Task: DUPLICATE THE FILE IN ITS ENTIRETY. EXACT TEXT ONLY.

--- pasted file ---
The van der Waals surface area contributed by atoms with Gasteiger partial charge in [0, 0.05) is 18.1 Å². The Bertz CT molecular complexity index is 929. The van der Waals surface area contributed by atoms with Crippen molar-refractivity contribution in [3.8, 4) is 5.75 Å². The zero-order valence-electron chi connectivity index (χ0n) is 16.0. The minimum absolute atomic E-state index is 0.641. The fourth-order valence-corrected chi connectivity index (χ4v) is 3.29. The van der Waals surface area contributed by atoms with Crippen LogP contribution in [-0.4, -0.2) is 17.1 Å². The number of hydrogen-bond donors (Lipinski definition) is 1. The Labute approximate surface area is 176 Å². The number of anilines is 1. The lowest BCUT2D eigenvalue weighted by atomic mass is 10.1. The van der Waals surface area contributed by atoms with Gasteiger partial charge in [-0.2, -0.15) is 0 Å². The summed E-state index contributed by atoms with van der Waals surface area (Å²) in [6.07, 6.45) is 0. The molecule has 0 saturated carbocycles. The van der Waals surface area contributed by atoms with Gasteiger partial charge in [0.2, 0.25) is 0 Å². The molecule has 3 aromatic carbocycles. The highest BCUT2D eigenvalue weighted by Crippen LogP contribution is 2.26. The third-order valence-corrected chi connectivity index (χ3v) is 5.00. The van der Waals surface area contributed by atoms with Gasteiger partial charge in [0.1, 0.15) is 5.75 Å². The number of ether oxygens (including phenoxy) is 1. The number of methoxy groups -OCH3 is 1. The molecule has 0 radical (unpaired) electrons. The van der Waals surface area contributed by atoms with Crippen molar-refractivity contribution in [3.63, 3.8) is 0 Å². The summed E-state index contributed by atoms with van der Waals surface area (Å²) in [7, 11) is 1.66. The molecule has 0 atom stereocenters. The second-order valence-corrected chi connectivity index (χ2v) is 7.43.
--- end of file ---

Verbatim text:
The van der Waals surface area contributed by atoms with Gasteiger partial charge in [0, 0.05) is 18.1 Å². The Bertz CT molecular complexity index is 929. The van der Waals surface area contributed by atoms with Crippen molar-refractivity contribution in [3.8, 4) is 5.75 Å². The zero-order valence-electron chi connectivity index (χ0n) is 16.0. The minimum absolute atomic E-state index is 0.641. The fourth-order valence-corrected chi connectivity index (χ4v) is 3.29. The van der Waals surface area contributed by atoms with Crippen LogP contribution in [-0.4, -0.2) is 17.1 Å². The number of hydrogen-bond donors (Lipinski definition) is 1. The Labute approximate surface area is 176 Å². The number of anilines is 1. The lowest BCUT2D eigenvalue weighted by atomic mass is 10.1. The van der Waals surface area contributed by atoms with Gasteiger partial charge in [-0.2, -0.15) is 0 Å². The summed E-state index contributed by atoms with van der Waals surface area (Å²) in [6.07, 6.45) is 0. The molecule has 0 saturated carbocycles. The van der Waals surface area contributed by atoms with Gasteiger partial charge in [0.2, 0.25) is 0 Å². The molecule has 3 aromatic carbocycles. The highest BCUT2D eigenvalue weighted by Crippen LogP contribution is 2.26. The third-order valence-corrected chi connectivity index (χ3v) is 5.00. The van der Waals surface area contributed by atoms with Gasteiger partial charge in [0.1, 0.15) is 5.75 Å². The number of ether oxygens (including phenoxy) is 1. The number of methoxy groups -OCH3 is 1. The molecule has 0 radical (unpaired) electrons. The van der Waals surface area contributed by atoms with Crippen molar-refractivity contribution in [3.63, 3.8) is 0 Å². The summed E-state index contributed by atoms with van der Waals surface area (Å²) in [7, 11) is 1.66. The molecule has 0 atom stereocenters. The second-order valence-corrected chi connectivity index (χ2v) is 7.43.